1 Wads on Sportscars: Mercedes SL65 AMG vs SL63 AMG

Cover for Wads on Sportscars: Mercedes SL65 AMG vs SL63 AMG

I recently had the chance to drive two great AMGs at the Mercedes-Benz World test facility based at the historic Brooklands track in the UK.

I've liked the SL since the introduction of the hardtop convertible back in 2003. Over the last few years I've had a chance to drive the SL500 and SL55 AMG a few times on normal roads so when the chance to drive two of the most powerful AMGs on track came up, I jumped at the opportunity!

First up was the SL65 AMG with its stupidly powerful 6 litre V12 Bi Turbo pushing out 612BHP (the most powerful car I've driven by a long way) and an amazing 738ftlb of torque! Looks wise the SL65 is much the same as the less powerful V8 engined SL55 apart from some subtle "V12 BiTurbo" badges on the front wings. Overall I still think the pre-facelift R230 shaped SLs are the best looking cars Mercedes have ever produced. I'd be quite happy having the V12 sitting in my driveway especially with the dark twin spoke alloys fitted to the test car.

The beast was there but AMG seem to have it under fairly tight control.

I won't bore you with much detail about the interior of either car other than saying they (and all other AMGs I've sat in) were both very well put together and offer the driver and passenger a comfortable and luxurious place to sit.

Starting up the SL65 with a push of the gearshift mounted starter button greets you with a deep burble from the exhaust. Those 612 horses under the bonnet remained relatively quiet while we slowly drove out onto the first test track. Said track was a simple long strip designed to demonstrate the handling and brakes. With the Merc ABC adaptive dampers turned on, the two ton car handled a 40mph slalom with only a little body roll. When turned off, the roll increased but not by a huge amount - not bad for such a heavy car but not as good as the slightly more nimble SL55.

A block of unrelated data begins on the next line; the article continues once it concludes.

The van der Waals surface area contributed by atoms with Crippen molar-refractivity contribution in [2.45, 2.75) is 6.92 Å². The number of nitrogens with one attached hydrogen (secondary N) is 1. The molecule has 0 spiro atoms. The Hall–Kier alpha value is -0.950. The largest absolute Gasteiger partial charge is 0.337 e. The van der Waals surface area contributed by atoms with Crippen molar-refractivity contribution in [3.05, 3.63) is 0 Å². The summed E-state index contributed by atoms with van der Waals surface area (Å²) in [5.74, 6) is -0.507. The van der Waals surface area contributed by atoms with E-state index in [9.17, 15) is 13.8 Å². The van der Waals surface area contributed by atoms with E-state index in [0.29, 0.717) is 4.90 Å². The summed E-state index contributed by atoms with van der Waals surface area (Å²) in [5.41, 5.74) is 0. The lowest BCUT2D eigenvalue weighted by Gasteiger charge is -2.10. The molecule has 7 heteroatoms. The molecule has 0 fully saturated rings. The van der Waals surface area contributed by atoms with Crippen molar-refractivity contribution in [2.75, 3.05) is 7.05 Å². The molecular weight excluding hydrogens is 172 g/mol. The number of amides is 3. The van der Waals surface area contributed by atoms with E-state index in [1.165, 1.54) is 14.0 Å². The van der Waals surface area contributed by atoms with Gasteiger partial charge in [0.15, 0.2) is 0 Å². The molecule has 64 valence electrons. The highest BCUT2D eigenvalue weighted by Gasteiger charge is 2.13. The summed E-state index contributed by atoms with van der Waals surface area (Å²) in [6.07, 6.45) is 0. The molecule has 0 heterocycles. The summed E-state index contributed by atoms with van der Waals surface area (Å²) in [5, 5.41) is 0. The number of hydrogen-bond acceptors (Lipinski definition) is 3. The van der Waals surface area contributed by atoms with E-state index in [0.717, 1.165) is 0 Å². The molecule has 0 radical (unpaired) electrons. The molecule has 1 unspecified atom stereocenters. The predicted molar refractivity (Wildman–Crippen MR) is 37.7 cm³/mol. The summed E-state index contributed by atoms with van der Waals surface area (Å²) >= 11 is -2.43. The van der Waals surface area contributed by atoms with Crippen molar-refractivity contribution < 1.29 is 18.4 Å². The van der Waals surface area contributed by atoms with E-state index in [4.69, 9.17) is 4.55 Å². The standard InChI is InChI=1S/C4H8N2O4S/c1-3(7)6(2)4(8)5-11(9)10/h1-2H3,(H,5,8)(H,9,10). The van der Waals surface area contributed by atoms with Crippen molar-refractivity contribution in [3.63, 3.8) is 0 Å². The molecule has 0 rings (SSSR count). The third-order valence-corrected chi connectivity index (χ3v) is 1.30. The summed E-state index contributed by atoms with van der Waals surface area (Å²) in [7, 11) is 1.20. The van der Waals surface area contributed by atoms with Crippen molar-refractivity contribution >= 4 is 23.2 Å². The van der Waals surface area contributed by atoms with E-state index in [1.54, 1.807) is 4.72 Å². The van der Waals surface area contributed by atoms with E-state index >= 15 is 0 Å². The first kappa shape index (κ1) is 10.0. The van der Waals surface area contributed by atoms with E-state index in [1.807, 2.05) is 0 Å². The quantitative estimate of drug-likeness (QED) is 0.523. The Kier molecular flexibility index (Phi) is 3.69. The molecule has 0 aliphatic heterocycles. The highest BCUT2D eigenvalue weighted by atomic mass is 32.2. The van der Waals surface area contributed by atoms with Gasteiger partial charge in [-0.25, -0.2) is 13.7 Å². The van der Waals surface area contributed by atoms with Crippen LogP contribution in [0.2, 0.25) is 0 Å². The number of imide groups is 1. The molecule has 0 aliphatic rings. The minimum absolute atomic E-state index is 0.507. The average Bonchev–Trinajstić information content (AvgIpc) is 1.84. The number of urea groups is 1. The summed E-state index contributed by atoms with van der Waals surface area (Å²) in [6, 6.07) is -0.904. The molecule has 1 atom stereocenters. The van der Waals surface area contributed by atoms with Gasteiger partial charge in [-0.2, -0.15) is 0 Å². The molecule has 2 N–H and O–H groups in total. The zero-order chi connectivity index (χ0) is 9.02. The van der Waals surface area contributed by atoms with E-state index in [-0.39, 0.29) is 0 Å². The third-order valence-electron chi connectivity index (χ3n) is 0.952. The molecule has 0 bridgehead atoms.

After the slalom came a traditional brake avoidance test where we drove at a steady 55mph towards a set of cones and at the last minute emergency brake and steer around the obstacle.

The 65 did a good job of stopping while turning but it didn't strike me as being much better than average. Next up was braking in the wet to simulate black ice conditions. Again the electronic gizmos did their stuff very well keeping the car pointing in the right direction.

Being such a long wheelbase car these tail happy characteristics were easy to control before the stability and traction control nannies had to step in and help

Now for the fun stuff - onto the handling track. After a gentle familiarisation lap I was encouraged to gradually pick up the pace. At comfortable speeds the 65 handles extremely well for its size and bulk while the auto box changes up and down when you expect it too (most of the time anyway).

In some of the tighter fast turns body roll does appear but nothing too upsetting, while pressing on the engine builds revs steadily with an increasingly loud rumble/growl from the exhaust, but I have to admit I was a bit disappointed not to be totally deafened when nearing the redline.

The beast was there but AMG seem to have it under fairly tight control. When driving as fast as I dared, understeer also starts to show itself at the entry to certain corners while fairly sudden power oversteer pushes the rear wide at the exit (apparently this is due to the second turbo spooling up).

Being such a long wheelbase car these tail happy characteristics were easy to control before the stability and traction control nannies had to step in and help.

As this track was mainly a long string of corners with only a single short straight the true potential of the SL65 was probably not shown off at its best. However, that short straight did allow us to hit 120mph in a ridiculously short time.

The final part of the SL65 drive was a circular skid pan where the aim is to keep the car in a carefully controlled slide. The instructor took over at this point to show me how its supposed to be done and immediately span the car much to his embarrassment!